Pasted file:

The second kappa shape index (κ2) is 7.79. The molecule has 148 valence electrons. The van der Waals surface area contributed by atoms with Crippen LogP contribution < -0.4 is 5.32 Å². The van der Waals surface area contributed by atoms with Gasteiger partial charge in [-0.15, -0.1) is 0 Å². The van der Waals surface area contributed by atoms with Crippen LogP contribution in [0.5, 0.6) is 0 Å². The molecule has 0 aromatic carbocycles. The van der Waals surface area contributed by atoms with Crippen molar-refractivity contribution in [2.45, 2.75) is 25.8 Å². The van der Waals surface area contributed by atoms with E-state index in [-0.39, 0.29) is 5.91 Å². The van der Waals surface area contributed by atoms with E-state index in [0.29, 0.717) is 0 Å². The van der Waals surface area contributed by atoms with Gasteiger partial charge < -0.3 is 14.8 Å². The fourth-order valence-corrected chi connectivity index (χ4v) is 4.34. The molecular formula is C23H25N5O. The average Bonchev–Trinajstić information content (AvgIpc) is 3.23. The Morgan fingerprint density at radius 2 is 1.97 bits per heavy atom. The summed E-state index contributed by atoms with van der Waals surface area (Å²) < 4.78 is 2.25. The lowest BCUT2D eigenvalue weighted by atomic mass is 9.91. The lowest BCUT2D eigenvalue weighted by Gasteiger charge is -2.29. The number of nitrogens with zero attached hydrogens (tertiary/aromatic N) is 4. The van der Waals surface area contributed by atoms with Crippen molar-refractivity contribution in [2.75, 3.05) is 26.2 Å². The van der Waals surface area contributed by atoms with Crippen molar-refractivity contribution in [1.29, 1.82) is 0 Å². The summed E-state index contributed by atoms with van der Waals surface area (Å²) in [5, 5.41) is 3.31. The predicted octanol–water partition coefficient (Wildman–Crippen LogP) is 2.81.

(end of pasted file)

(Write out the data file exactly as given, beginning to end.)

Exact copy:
The second kappa shape index (κ2) is 7.79. The molecule has 148 valence electrons. The van der Waals surface area contributed by atoms with Crippen LogP contribution < -0.4 is 5.32 Å². The van der Waals surface area contributed by atoms with Gasteiger partial charge in [-0.15, -0.1) is 0 Å². The van der Waals surface area contributed by atoms with Crippen LogP contribution in [0.5, 0.6) is 0 Å². The molecule has 0 aromatic carbocycles. The van der Waals surface area contributed by atoms with Crippen molar-refractivity contribution in [2.45, 2.75) is 25.8 Å². The van der Waals surface area contributed by atoms with E-state index in [-0.39, 0.29) is 5.91 Å². The van der Waals surface area contributed by atoms with E-state index in [0.29, 0.717) is 0 Å². The van der Waals surface area contributed by atoms with Gasteiger partial charge < -0.3 is 14.8 Å². The fourth-order valence-corrected chi connectivity index (χ4v) is 4.34. The molecular formula is C23H25N5O. The average Bonchev–Trinajstić information content (AvgIpc) is 3.23. The Morgan fingerprint density at radius 2 is 1.97 bits per heavy atom. The summed E-state index contributed by atoms with van der Waals surface area (Å²) < 4.78 is 2.25. The lowest BCUT2D eigenvalue weighted by atomic mass is 9.91. The lowest BCUT2D eigenvalue weighted by Gasteiger charge is -2.29. The number of nitrogens with zero attached hydrogens (tertiary/aromatic N) is 4. The van der Waals surface area contributed by atoms with Crippen molar-refractivity contribution in [2.75, 3.05) is 26.2 Å². The van der Waals surface area contributed by atoms with Crippen molar-refractivity contribution in [1.29, 1.82) is 0 Å². The summed E-state index contributed by atoms with van der Waals surface area (Å²) in [5, 5.41) is 3.31. The predicted octanol–water partition coefficient (Wildman–Crippen LogP) is 2.81.